Your Board Can’t Do Its Job Without Information from You

November 16, 2021 HoganTaylor

Board Info

If your not-for-profit’s board members don’t have the information they need to make decisions, the repercussions can be severe. Board time can be wasted, voting may be delayed and your organization may be unable to act when it needs to. Worse, board members might make decisions based on faulty information, negatively affecting your mission. Here’s how to prevent such outcomes.

For fiduciary success

To properly fulfill their fiduciary duties, your board needs certain information. The first is financial. To help your board fully understand your nonprofit’s position, provide it with copies of your Form 990. The board president or treasurer should review this document and approve it before it’s filed.

The board also must get the results of any audit you’ve conducted, salary information for key staff, and monthly and quarterly financial reports showing income and expenses. If your organization provides directors and officers insurance, provide proof to board members.

Share and share alike

Board members also need strategic information. This includes reports on your nonprofit’s work, such as how programs are being carried out and how they’re used, progress on event timelines, and membership statistics. If your organization collects information from the audience it serves, provide at least an executive summary of your findings to your board. Occasionally sharing with the board articles that relate to your nonprofit’s mission, locations or audiences also may be useful.

Sharing should go both ways. To help foster teamwork and commitment to the cause, ask that members provide brief bios and other relevant background information. Also publicly share thank-yous when board members make special efforts — whether those efforts are individual (such as securing an event sponsor) or group (performing due diligence on a new executive director).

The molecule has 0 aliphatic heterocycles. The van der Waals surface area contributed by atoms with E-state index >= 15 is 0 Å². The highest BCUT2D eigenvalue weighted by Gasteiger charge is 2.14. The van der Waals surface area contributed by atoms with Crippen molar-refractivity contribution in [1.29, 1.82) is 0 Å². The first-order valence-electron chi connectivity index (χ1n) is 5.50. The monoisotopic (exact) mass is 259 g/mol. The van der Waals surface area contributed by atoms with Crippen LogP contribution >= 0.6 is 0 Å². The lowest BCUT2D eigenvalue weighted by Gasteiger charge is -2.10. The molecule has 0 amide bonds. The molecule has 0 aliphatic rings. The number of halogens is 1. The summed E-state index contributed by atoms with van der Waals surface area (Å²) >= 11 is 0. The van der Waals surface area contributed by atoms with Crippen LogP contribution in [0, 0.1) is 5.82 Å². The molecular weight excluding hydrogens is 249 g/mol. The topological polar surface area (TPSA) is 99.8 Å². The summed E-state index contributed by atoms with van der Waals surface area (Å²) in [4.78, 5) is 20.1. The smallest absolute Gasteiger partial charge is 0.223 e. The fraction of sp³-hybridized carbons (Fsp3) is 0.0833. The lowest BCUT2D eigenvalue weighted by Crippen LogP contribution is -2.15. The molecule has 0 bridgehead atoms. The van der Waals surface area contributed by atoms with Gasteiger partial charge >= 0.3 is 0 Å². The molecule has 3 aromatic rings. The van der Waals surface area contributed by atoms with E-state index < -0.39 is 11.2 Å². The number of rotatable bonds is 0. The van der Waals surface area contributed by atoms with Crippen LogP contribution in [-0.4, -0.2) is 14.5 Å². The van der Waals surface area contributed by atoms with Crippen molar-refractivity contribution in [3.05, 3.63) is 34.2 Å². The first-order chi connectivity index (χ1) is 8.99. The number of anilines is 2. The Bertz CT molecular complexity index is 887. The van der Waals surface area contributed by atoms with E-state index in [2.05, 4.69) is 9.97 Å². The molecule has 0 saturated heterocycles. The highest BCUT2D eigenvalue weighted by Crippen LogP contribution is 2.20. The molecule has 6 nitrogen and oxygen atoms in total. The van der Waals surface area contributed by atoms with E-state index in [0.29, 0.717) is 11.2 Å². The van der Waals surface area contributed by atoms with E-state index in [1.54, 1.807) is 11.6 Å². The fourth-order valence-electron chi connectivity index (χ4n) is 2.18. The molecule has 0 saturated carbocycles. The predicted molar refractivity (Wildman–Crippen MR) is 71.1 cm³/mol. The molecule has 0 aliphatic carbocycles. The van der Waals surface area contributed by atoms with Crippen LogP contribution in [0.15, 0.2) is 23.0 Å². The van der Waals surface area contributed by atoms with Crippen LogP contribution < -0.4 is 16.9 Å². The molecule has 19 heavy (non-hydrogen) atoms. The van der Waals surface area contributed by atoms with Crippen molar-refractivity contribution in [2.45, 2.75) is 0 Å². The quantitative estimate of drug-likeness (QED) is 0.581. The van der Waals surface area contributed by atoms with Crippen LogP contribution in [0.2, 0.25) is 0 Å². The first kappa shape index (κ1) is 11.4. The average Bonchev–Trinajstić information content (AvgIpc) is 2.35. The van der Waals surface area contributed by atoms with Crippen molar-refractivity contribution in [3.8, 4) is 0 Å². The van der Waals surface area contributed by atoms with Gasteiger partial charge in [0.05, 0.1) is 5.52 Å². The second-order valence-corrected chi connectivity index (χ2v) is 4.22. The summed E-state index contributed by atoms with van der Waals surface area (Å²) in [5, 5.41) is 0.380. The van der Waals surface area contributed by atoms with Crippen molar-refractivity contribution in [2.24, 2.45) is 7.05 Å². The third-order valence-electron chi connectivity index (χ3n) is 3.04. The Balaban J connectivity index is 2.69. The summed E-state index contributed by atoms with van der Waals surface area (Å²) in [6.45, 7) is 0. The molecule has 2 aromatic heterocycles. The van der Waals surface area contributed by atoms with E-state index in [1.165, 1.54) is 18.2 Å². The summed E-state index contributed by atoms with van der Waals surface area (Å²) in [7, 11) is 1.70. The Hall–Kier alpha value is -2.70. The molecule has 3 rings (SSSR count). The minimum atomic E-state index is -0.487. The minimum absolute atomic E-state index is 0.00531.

Funneling material

To prevent board members from wasting time reviewing irrelevant information, funnel all material through your executive director or another senior manager. Only executive-approved material should be provided to board members. If you have questions about your board’s fiduciary role, please contact us.

 How HoganTaylor Can Help

The HoganTaylor Nonprofit team of business advisors and CPAs is comprised of former CFOs, controllers, and industry experts with extensive experience providing the guidance organizations need to lean forward again in their leadership. If you have any questions about this content, or if you would like more information about HoganTaylor’s Nonprofit practice, please contact the Jack Murray, CPA, Nonprofit Practice Lead, at jmurray@hogantaylor.com.

INFORMATIONAL PURPOSE ONLY. This content is for informational purposes only. This content does not constitute professional advice and should not be relied upon by you or any third party, including to operate or promote your business, secure financing or capital in any form, obtain any regulatory or governmental approvals, or otherwise be used in connection with procuring services or other benefits from any entity. Before making any decision or taking any action, you should consult with professional advisors.

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